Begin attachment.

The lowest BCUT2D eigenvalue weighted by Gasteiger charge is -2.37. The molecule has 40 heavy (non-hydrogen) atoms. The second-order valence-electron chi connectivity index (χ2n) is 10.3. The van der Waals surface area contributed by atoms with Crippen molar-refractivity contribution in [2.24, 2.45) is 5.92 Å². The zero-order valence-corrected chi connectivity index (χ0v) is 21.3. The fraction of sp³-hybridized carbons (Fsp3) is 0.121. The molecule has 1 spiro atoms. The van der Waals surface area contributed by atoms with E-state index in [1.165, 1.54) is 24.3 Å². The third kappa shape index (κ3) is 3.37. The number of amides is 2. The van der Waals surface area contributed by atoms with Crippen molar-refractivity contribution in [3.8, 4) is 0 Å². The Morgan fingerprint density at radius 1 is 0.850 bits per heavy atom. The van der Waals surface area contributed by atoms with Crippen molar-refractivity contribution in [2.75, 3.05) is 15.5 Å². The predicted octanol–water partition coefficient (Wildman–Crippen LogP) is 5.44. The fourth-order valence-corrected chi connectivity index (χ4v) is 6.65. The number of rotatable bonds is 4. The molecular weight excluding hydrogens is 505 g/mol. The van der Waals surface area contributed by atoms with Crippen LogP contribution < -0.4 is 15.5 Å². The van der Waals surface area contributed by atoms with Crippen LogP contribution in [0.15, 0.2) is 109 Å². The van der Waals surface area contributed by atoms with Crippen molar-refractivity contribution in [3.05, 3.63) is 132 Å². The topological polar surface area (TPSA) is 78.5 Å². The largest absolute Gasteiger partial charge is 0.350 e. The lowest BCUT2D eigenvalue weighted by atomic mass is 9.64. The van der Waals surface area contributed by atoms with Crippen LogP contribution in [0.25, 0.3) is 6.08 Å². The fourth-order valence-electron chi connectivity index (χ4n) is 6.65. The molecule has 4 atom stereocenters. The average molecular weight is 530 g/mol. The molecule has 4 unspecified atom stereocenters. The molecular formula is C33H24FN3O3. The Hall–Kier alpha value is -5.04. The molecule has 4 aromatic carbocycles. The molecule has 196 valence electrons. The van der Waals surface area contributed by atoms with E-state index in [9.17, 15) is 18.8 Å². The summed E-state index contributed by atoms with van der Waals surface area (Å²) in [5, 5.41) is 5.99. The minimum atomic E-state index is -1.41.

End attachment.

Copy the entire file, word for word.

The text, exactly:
The lowest BCUT2D eigenvalue weighted by Gasteiger charge is -2.37. The molecule has 40 heavy (non-hydrogen) atoms. The second-order valence-electron chi connectivity index (χ2n) is 10.3. The van der Waals surface area contributed by atoms with Crippen molar-refractivity contribution in [2.24, 2.45) is 5.92 Å². The zero-order valence-corrected chi connectivity index (χ0v) is 21.3. The fraction of sp³-hybridized carbons (Fsp3) is 0.121. The molecule has 1 spiro atoms. The van der Waals surface area contributed by atoms with E-state index in [1.165, 1.54) is 24.3 Å². The third kappa shape index (κ3) is 3.37. The number of amides is 2. The van der Waals surface area contributed by atoms with Crippen molar-refractivity contribution in [3.8, 4) is 0 Å². The Morgan fingerprint density at radius 1 is 0.850 bits per heavy atom. The van der Waals surface area contributed by atoms with Crippen molar-refractivity contribution in [2.75, 3.05) is 15.5 Å². The predicted octanol–water partition coefficient (Wildman–Crippen LogP) is 5.44. The fourth-order valence-corrected chi connectivity index (χ4v) is 6.65. The number of rotatable bonds is 4. The molecular weight excluding hydrogens is 505 g/mol. The van der Waals surface area contributed by atoms with Crippen LogP contribution < -0.4 is 15.5 Å². The van der Waals surface area contributed by atoms with Crippen LogP contribution in [0.15, 0.2) is 109 Å². The van der Waals surface area contributed by atoms with Crippen molar-refractivity contribution in [3.05, 3.63) is 132 Å². The topological polar surface area (TPSA) is 78.5 Å². The largest absolute Gasteiger partial charge is 0.350 e. The lowest BCUT2D eigenvalue weighted by atomic mass is 9.64. The van der Waals surface area contributed by atoms with Crippen LogP contribution in [0.25, 0.3) is 6.08 Å². The fourth-order valence-electron chi connectivity index (χ4n) is 6.65. The molecule has 4 atom stereocenters. The average molecular weight is 530 g/mol. The molecule has 4 unspecified atom stereocenters. The molecular formula is C33H24FN3O3. The Hall–Kier alpha value is -5.04. The molecule has 4 aromatic carbocycles. The molecule has 196 valence electrons. The van der Waals surface area contributed by atoms with E-state index in [9.17, 15) is 18.8 Å². The summed E-state index contributed by atoms with van der Waals surface area (Å²) in [5, 5.41) is 5.99. The minimum atomic E-state index is -1.41.